Editor's note: After the initial concerns of rescuing people from natural disasters like Hurricane Katrina, the next big question is over the recovery and rebuilding process, which has already begun in Katrina-ravaged areas. In this three-part series, we look back to the rebuilding process after the Oakland Hills fire in Northern California in 1991, Hurricane Andrew in South Florida in 1992, and the terrorist attacks of Sept. 11, 2001, in downtown Manhattan. We examine the damage in each case, what happened to the local real estate markets in the short-term, and what's happening today. (See Part 1: Oakland Hills Fire transformed character of hillside homes and Part 2: Real estate rebirth after hurricanes.) Sixteen acres of downtown Manhattan real estate were leveled in the aftermath of the World Trade Center terrorist attacks on Sept. 11, 2001. Fires at the site burned for three months and 1.5 million tons of debris were removed from the site in the first six months ...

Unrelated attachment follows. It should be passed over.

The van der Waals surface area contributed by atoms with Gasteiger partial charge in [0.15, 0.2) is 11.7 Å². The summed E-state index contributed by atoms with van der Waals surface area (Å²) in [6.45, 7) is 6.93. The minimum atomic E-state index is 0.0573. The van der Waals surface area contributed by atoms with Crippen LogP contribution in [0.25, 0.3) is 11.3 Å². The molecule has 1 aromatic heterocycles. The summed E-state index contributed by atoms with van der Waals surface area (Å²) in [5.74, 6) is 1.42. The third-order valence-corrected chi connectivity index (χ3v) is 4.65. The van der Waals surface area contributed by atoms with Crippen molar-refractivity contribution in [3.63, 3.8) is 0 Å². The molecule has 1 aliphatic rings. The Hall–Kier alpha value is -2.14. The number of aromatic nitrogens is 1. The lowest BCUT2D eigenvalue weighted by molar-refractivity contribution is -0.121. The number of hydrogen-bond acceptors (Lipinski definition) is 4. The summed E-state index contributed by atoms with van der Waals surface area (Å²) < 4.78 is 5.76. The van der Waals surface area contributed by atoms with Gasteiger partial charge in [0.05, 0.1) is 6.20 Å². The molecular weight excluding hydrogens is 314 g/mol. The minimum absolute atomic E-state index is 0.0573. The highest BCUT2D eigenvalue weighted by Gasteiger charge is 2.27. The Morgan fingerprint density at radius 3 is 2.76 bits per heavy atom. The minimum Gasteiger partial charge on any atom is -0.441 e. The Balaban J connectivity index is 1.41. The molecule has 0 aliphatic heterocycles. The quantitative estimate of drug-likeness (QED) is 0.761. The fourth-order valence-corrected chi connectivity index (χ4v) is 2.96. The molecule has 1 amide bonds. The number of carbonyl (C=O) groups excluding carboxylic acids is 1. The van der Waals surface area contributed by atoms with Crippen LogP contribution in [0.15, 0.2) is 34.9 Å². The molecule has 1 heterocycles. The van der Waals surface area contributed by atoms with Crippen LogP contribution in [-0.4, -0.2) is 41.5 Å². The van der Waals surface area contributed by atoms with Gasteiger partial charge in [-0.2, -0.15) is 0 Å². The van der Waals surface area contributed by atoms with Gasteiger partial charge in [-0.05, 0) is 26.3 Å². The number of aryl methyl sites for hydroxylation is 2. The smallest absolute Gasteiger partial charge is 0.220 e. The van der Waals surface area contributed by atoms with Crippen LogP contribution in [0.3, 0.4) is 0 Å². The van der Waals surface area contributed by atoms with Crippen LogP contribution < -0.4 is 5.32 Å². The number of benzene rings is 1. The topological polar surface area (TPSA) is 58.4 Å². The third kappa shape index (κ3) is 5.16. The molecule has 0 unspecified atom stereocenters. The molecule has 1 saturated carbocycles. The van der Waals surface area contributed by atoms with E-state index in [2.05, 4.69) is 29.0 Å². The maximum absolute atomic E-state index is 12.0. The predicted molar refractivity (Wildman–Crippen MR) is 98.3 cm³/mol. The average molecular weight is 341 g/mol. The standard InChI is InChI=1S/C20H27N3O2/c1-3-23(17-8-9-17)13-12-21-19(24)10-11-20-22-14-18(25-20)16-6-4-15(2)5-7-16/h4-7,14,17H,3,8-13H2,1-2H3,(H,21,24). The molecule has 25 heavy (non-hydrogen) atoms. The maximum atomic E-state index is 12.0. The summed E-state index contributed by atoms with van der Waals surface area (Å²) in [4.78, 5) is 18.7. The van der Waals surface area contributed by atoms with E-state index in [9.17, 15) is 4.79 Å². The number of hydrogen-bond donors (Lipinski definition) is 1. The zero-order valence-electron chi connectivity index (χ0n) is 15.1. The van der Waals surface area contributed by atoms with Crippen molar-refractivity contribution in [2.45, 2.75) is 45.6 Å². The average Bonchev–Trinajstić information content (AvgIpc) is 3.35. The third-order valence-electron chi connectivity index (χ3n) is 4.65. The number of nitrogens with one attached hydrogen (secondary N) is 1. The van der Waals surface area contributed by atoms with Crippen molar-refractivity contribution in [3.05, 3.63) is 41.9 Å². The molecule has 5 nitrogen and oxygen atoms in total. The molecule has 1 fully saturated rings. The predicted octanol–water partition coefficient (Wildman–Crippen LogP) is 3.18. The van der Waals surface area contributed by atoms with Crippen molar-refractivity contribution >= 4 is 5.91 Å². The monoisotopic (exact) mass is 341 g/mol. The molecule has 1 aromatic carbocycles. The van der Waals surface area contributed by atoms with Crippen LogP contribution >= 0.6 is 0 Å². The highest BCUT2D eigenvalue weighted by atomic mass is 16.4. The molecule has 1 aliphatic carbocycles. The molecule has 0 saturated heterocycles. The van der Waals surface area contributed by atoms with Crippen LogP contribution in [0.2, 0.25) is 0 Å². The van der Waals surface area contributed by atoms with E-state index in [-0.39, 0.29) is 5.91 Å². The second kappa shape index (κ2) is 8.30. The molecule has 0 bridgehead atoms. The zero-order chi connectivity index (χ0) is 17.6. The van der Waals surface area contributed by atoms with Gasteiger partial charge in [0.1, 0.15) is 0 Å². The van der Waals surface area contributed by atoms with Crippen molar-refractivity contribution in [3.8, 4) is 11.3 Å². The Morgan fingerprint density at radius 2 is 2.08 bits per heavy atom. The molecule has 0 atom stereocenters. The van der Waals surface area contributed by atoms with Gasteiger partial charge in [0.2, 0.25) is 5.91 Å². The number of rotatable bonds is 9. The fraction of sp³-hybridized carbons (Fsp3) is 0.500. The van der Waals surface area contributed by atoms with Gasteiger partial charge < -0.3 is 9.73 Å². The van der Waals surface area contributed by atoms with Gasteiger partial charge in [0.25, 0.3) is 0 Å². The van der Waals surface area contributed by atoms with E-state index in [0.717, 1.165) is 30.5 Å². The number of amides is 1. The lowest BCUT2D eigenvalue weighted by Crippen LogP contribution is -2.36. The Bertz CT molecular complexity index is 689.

by Inman | on Feb 14, 2017
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